Linda Radimecky is an interpretive naturalist for the Minnesota Department of Natural Resources. Photo by Deborah Rose

Linda Radimecky, an interpretive naturalist for the Minnesota Department of Natural Resources, discusses the work she’s done in Afton State Park—and beyond—for more than two decades.

Naturalist Linda Radimecky grew up with an appreciation and curiosity for the great outdoors. After moving to Bloomington from Chicago when she was four years old, she had easy access to the central Minnesota farm that her father grew up on.

“I got to run all over that land when visiting my grandparents. I especially loved walking in the fall along an old wagon road that wound through the woods. I was curious about many things and asked a lot of questions of my dad—some he could answer, and some he couldn’t, so I tried to find out,” Radimecky recalls. “I did not know what a naturalist was until I was in college and either had to write a thesis or complete an internship. Not wanting to write yet another paper, I chose to intern at Wood Lake Nature Center in Richfield, Minnesota. I fell in love with it the first day as I ran around playing and learning with preschoolers. I loved sharing what I knew and learning what I didn’t along with the kids—discovering and exploring.”

Now, more than two decades into her career as a naturalist with the Minnesota Department of Natural Resources, Radimecky gets to discover and explore for a living. As a naturalist, Radimecky works to develop, implement, and publicize a comprehensive year-round area state park and trails interpretive and information service. She helps enhance the public’s awareness, appreciation, and understanding of the natural, cultural, and recreational resources at Afton State Park and other area state trails and units. Her work helps change visitors’ attitudes and behaviors toward nature and raise awareness of current environmental issues.

“I help people feel comfortable, have fun, and hopefully appreciate the outdoors by leading walks, bike rides, fishing programs, and helping to identify things people see in the parks and on the state trails,” she says. “Naturalists try to teach in a way that visitors don’t always realize they are learning something. I provide opportunities at Afton State Park, Gateway Brown’s Creek, Luce Line, and Minnesota Valley State Trails.”

There’s little that Radimecky doesn’t like about her job—comprised of playing, teaching, learning, and exploring the outdoors—but what she loves most is that every day on the job is different.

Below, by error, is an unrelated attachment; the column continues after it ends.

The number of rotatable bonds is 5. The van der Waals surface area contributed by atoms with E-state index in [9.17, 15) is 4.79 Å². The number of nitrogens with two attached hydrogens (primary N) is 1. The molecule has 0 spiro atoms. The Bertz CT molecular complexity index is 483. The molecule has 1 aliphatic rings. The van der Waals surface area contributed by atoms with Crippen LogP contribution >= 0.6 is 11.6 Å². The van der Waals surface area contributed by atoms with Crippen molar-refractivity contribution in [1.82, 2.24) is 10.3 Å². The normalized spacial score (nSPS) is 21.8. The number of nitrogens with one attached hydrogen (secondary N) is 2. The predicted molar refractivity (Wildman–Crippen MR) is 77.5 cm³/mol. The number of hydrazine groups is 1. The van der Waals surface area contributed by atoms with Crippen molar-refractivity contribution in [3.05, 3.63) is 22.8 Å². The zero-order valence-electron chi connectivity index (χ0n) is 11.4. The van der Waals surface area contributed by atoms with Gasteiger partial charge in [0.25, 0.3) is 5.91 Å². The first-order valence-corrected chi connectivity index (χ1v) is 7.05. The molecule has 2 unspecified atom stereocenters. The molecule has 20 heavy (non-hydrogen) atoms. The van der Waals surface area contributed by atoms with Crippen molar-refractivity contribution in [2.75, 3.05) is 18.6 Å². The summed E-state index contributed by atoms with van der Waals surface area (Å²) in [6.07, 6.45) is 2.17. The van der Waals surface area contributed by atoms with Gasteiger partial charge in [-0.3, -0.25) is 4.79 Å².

“I love the people I meet and get to have conversations with, share their first time discoveries, watch birds return in the spring and start nesting. I really enjoy watching the seasons ebb and flow and see how everything in connected,” she shares.

Though Radimecky works in state parks and trails throughout Minnesota, a large part of her job is the work she does in Afton State Park.

Linda Radimecky works as a naturalist at Afton State Park, Gateway Brown’s Creek, Luce Line, and Minnesota Valley State Trails. Photo by Deborah Rose

“Afton State Park is loved by many. We have a backpack-only campground, and it is a hike to get it, but once there, it is beautiful! Afton State Park has a lot of hills and topography, and lots of people run and train every day on our trails—with skiing and snowshoeing in the winter,” she says. “We have great walking trails along the St. Croix River, with lots of wildlife and birds to see. The original vegetation of the area was Oak Savanna, which is prairie with Burr oak trees scattered through it.”

Radimecky says that when you visit a prairie, it seems like there is always some plant blooming no matter the growing season, which is true of Afton State Park. The park also features four cabins and two yurts, which can be rented.

As a member of the GLBT community, Radimecky says she has always felt welcome in her industry and never has to give her identity a second thought.

“I rarely think about it. I talk about my life like all of my coworkers do. I do not wear my lifestyle on my sleeve and don’t draw attention to it, but I don’t hide it either,” she says. “I am married with no kids (except the four-legged furry versions). I don’t know if I am ever not doing naturalist work. I like to fly fish and teach others that art. We make maple syrup at home and watch birds, visit new pubs and try their offerings, and camp in Minnesota State Parks.”

When she isn’t enjoying nature (and pubs) with her wife, she is helping the Department of Natural Resources manage the land “owned by the people.”

“It’s a great responsibility, and we all do our best given the tools we have. We try to manage the land in a way that is best for everyone and all of the sometimes conflicting views on how that should happen,” she explains. “We try to manage for future generations while balancing the needs of the present. We try to help people appreciate what we have in Minnesota in hopes of fostering a caring stewardship of the land and resources.”

For more information on the Minnesota Department of Natural Resources, visit




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